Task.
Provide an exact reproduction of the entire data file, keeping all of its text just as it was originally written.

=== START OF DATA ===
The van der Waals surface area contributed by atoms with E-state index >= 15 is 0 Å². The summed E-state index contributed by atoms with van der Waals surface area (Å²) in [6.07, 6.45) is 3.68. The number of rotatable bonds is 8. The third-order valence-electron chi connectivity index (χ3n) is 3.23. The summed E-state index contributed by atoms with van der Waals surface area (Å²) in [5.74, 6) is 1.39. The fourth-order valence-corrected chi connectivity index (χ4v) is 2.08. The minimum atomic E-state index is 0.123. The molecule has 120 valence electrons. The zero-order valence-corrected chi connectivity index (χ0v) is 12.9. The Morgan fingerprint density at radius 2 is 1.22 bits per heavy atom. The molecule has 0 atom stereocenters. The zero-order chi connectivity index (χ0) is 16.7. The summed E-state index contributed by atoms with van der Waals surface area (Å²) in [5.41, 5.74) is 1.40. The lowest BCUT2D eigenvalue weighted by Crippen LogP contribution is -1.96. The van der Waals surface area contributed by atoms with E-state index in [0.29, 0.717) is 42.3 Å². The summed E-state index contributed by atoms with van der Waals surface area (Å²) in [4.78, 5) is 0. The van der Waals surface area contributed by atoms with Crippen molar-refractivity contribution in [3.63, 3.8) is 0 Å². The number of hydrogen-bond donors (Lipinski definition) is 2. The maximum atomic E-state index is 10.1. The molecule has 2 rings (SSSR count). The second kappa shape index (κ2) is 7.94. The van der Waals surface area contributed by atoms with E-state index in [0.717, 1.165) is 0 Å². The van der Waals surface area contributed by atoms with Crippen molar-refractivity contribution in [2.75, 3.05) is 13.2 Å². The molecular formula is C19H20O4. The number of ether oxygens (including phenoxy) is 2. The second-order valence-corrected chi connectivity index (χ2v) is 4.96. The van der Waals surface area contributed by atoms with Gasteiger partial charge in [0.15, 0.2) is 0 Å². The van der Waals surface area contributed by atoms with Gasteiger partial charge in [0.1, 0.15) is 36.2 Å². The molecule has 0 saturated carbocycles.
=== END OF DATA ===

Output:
The van der Waals surface area contributed by atoms with E-state index >= 15 is 0 Å². The summed E-state index contributed by atoms with van der Waals surface area (Å²) in [6.07, 6.45) is 3.68. The number of rotatable bonds is 8. The third-order valence-electron chi connectivity index (χ3n) is 3.23. The summed E-state index contributed by atoms with van der Waals surface area (Å²) in [5.74, 6) is 1.39. The fourth-order valence-corrected chi connectivity index (χ4v) is 2.08. The minimum atomic E-state index is 0.123. The molecule has 120 valence electrons. The zero-order valence-corrected chi connectivity index (χ0v) is 12.9. The Morgan fingerprint density at radius 2 is 1.22 bits per heavy atom. The molecule has 0 atom stereocenters. The zero-order chi connectivity index (χ0) is 16.7. The summed E-state index contributed by atoms with van der Waals surface area (Å²) in [5.41, 5.74) is 1.40. The lowest BCUT2D eigenvalue weighted by Crippen LogP contribution is -1.96. The van der Waals surface area contributed by atoms with E-state index in [0.29, 0.717) is 42.3 Å². The summed E-state index contributed by atoms with van der Waals surface area (Å²) in [4.78, 5) is 0. The van der Waals surface area contributed by atoms with Crippen molar-refractivity contribution in [3.63, 3.8) is 0 Å². The number of hydrogen-bond donors (Lipinski definition) is 2. The maximum atomic E-state index is 10.1. The molecule has 2 rings (SSSR count). The second kappa shape index (κ2) is 7.94. The van der Waals surface area contributed by atoms with E-state index in [0.717, 1.165) is 0 Å². The van der Waals surface area contributed by atoms with Crippen molar-refractivity contribution in [2.75, 3.05) is 13.2 Å². The molecular formula is C19H20O4. The number of ether oxygens (including phenoxy) is 2. The second-order valence-corrected chi connectivity index (χ2v) is 4.96. The van der Waals surface area contributed by atoms with Gasteiger partial charge in [0.15, 0.2) is 0 Å². The van der Waals surface area contributed by atoms with Gasteiger partial charge in [0.1, 0.15) is 36.2 Å². The molecule has 0 saturated carbocycles.